I am a stepmother to a wonderful 8-year-old and have been in her life since she was 4. Her father had a vasectomy while still in his first marriage, so I knew when I married him that we would not be expanding our family. While this was different than how I originally envisioned my life, he was very straightforward about it, and I accepted this wonderful family life I have now. I love being a stepmother, and my stepchild has embraced me as a third parent. However, I am also trying to allow myself to mourn the life I thought I would have with a biological child or children of my own in addition to her.
The issue is that my stepdaughter is very anti-sibling. She’s at the age where a lot of her school friends have younger siblings whom she also plays with when on play dates. She has made herself very clear that she never wants a younger brother or sister because they are annoying and take all the attention away. This in itself isn’t an issue–she’s entitled to her viewpoint. The issue is that she keeps asking me if I’m going to have a baby, and when I say no, she rejoices, dances, celebrates, sings songs—and I find this very painful. This is happening weekly. I know she’s a kid and she’s just being a kid, but this is personally distressing to me since this is something that I had wanted and am still mourning the loss of. How do I address this with her in an age-appropriate way?
That sounds very painful, and I’m sorry that it’s happening (weekly!). Being a parent doesn’t mean you no longer get to have feelings, or have those feelings hurt.
If it just happened occasionally, I would ride it out. She’s 8, after all, and clearly loves you. But because she loves you, I think you’d be doing her a favor by asking your husband to have a brief talk with her. Something as simple as “Your stepmother can’t have a baby, and I know you’re just kidding around, but I think it makes her a little sad when you keep asking about it.” She doesn’t want to make you sad. And I sure bet she doesn’t want to become an adult, realize that you would have liked more children than just one (not “your own” children, just … more children), and feel terrible that she brought it up so often and with such glee.
Our children are not on this planet to manage our emotions, but we are also allowed to ask them not to do things repeatedly that make us sad. It’s part of being a family.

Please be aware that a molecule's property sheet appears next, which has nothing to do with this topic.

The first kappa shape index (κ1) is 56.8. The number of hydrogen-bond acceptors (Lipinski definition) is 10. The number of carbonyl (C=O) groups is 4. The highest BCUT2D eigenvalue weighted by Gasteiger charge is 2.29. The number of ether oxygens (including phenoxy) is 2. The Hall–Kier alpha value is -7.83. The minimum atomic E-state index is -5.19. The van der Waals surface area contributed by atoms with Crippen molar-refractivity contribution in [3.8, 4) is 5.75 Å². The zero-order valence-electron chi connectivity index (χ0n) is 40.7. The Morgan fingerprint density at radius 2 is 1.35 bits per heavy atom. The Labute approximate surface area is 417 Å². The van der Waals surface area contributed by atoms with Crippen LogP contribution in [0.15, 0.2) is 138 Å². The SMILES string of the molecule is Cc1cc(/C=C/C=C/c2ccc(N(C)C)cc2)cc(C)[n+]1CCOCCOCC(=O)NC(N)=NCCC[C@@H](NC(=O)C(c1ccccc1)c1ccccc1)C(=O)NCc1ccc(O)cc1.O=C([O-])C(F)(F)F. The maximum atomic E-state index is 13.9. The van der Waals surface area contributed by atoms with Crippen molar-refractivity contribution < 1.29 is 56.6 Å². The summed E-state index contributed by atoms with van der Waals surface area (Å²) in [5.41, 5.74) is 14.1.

All my best.
My Son’s Preschool Teachers Treat Him Better Because He’s White
Dan Kois and Jamilah Lemieux are joined by Laura Tisdel on this week’s episode of Slate’s parenting podcast, Mom and Dad Are Fighting.
Dear Care and Feeding,
After trying for several years, my sister is now five months pregnant with twins. She is thrilled, although not enjoying the pregnancy part so much. She’s very high-risk for many medical reasons and her husband has been acting as the “protector,” updating the family and taking on a lot of tasks so she can rest and focus on her needs. However, there’s something that he does that I worry about. I’ve noticed when I (or anyone) offer to help he says no, but then he will later complain about being exhausted from “having to do everything.” Sometimes things just aren’t getting done because he has too much on his plate. In those moments, I applaud him for what he has done and remind him that I offered to do X, Y, and Z and am still happy to do X, Y, and Z in the future. His reply is usually “No, it’s fine, I’ll do it” or “I’ll get to it.” When I ask my sister about these things, she just says she’s delegated that to her husband and to go talk to him.
It seems that he likes the attention of being the spokesperson for my sister and probably finds solace in having a little “control” during this period where everything feels like it is beyond his control. But I’m worried he’s turning into a bit of a martyr.
My sister and her husband are older, and both have limited child care experience. (In fact, I don’t think he’s held a baby.) He will be the full-time stay-at-home parent when the babies are here and I’m worried that his current operating procedure will isolate them. What should I say when he complains? Can I step in if something just isn’t getting done? Do I wait for things to implode? Just ignore all of this because it’s not actually any of my business? For what it’s worth, I have a lot of child care experience, especially babies, but I have no children of my own.
—Waiting for Baby Panic
Dear Waiting for Baby Panic,
“Just ignore all of this because it’s not actually any of my business” is excellent, go with that!
More Advice From Slate
My 9-year-old son is a great kid. So why do I feel like he’s being a jerk when he seems to be so uncooperative at home? He won’t help around the house and finds excuses to not do what we (husband and I) ask him to do (“I’ll do it later,” “in a minute,” “after I do this”) ALL. THE. TIME. Any advice on getting his ass in line?